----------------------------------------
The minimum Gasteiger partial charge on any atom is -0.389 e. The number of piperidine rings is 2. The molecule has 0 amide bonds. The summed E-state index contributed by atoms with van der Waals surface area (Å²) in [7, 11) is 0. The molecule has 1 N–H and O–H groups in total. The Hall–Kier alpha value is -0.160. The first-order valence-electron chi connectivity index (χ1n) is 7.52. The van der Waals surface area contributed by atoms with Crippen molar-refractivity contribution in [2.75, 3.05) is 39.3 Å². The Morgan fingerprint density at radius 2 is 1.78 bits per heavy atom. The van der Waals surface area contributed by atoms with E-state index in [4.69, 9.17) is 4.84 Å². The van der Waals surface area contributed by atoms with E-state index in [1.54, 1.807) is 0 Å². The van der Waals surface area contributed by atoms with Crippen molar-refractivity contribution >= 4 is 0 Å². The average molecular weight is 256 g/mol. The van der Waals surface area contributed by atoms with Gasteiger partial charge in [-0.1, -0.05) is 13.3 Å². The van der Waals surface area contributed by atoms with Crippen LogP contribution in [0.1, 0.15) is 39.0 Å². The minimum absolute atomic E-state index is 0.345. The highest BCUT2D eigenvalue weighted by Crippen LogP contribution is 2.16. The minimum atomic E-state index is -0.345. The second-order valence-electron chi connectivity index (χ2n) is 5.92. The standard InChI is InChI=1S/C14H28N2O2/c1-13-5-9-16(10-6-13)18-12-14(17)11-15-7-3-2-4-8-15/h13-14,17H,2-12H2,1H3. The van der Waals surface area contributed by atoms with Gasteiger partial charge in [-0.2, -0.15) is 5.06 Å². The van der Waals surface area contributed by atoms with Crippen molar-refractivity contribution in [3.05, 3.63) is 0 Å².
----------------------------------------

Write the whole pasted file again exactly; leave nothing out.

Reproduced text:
The minimum Gasteiger partial charge on any atom is -0.389 e. The number of piperidine rings is 2. The molecule has 0 amide bonds. The summed E-state index contributed by atoms with van der Waals surface area (Å²) in [7, 11) is 0. The molecule has 1 N–H and O–H groups in total. The Hall–Kier alpha value is -0.160. The first-order valence-electron chi connectivity index (χ1n) is 7.52. The van der Waals surface area contributed by atoms with Crippen molar-refractivity contribution in [2.75, 3.05) is 39.3 Å². The Morgan fingerprint density at radius 2 is 1.78 bits per heavy atom. The van der Waals surface area contributed by atoms with E-state index in [4.69, 9.17) is 4.84 Å². The van der Waals surface area contributed by atoms with E-state index in [1.54, 1.807) is 0 Å². The van der Waals surface area contributed by atoms with Crippen molar-refractivity contribution >= 4 is 0 Å². The average molecular weight is 256 g/mol. The van der Waals surface area contributed by atoms with Gasteiger partial charge in [-0.1, -0.05) is 13.3 Å². The van der Waals surface area contributed by atoms with Crippen LogP contribution in [0.1, 0.15) is 39.0 Å². The minimum absolute atomic E-state index is 0.345. The highest BCUT2D eigenvalue weighted by Crippen LogP contribution is 2.16. The minimum atomic E-state index is -0.345. The second-order valence-electron chi connectivity index (χ2n) is 5.92. The standard InChI is InChI=1S/C14H28N2O2/c1-13-5-9-16(10-6-13)18-12-14(17)11-15-7-3-2-4-8-15/h13-14,17H,2-12H2,1H3. The van der Waals surface area contributed by atoms with Gasteiger partial charge in [-0.2, -0.15) is 5.06 Å². The van der Waals surface area contributed by atoms with Crippen molar-refractivity contribution in [3.05, 3.63) is 0 Å².